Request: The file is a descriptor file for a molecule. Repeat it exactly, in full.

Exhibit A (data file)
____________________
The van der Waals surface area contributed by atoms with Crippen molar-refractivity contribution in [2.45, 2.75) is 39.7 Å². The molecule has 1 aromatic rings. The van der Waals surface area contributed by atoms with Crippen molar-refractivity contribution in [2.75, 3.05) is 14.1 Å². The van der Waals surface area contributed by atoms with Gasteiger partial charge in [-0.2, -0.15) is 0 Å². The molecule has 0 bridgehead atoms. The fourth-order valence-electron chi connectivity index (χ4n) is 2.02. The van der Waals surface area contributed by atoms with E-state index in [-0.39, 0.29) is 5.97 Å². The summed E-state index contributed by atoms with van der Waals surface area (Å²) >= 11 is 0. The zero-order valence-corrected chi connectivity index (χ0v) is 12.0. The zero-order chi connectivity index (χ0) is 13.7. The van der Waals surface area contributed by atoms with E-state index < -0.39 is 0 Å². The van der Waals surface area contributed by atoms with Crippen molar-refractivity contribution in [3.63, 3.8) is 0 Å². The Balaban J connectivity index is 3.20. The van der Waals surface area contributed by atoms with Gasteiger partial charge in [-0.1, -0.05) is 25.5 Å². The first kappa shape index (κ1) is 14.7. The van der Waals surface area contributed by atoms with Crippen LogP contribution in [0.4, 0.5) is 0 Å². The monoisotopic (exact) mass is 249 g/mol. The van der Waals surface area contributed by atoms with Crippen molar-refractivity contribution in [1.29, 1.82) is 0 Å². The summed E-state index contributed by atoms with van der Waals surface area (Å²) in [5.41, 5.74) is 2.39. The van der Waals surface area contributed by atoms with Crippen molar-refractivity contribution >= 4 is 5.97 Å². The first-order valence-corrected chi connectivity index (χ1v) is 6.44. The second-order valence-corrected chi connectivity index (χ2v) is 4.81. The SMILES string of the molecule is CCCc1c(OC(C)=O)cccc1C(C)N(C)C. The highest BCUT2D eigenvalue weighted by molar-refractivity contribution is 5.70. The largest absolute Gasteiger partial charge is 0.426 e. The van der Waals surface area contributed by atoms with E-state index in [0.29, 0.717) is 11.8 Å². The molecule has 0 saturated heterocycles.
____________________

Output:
The van der Waals surface area contributed by atoms with Crippen molar-refractivity contribution in [2.45, 2.75) is 39.7 Å². The molecule has 1 aromatic rings. The van der Waals surface area contributed by atoms with Crippen molar-refractivity contribution in [2.75, 3.05) is 14.1 Å². The van der Waals surface area contributed by atoms with Gasteiger partial charge in [-0.2, -0.15) is 0 Å². The molecule has 0 bridgehead atoms. The fourth-order valence-electron chi connectivity index (χ4n) is 2.02. The van der Waals surface area contributed by atoms with E-state index in [-0.39, 0.29) is 5.97 Å². The summed E-state index contributed by atoms with van der Waals surface area (Å²) >= 11 is 0. The zero-order valence-corrected chi connectivity index (χ0v) is 12.0. The zero-order chi connectivity index (χ0) is 13.7. The van der Waals surface area contributed by atoms with E-state index < -0.39 is 0 Å². The van der Waals surface area contributed by atoms with Crippen molar-refractivity contribution in [3.63, 3.8) is 0 Å². The Balaban J connectivity index is 3.20. The van der Waals surface area contributed by atoms with Gasteiger partial charge in [-0.1, -0.05) is 25.5 Å². The first kappa shape index (κ1) is 14.7. The van der Waals surface area contributed by atoms with Crippen LogP contribution in [0.4, 0.5) is 0 Å². The monoisotopic (exact) mass is 249 g/mol. The van der Waals surface area contributed by atoms with Crippen molar-refractivity contribution in [1.29, 1.82) is 0 Å². The summed E-state index contributed by atoms with van der Waals surface area (Å²) in [5.41, 5.74) is 2.39. The van der Waals surface area contributed by atoms with Crippen molar-refractivity contribution >= 4 is 5.97 Å². The first-order valence-corrected chi connectivity index (χ1v) is 6.44. The second-order valence-corrected chi connectivity index (χ2v) is 4.81. The SMILES string of the molecule is CCCc1c(OC(C)=O)cccc1C(C)N(C)C. The highest BCUT2D eigenvalue weighted by molar-refractivity contribution is 5.70. The largest absolute Gasteiger partial charge is 0.426 e. The van der Waals surface area contributed by atoms with E-state index in [0.29, 0.717) is 11.8 Å². The molecule has 0 saturated heterocycles.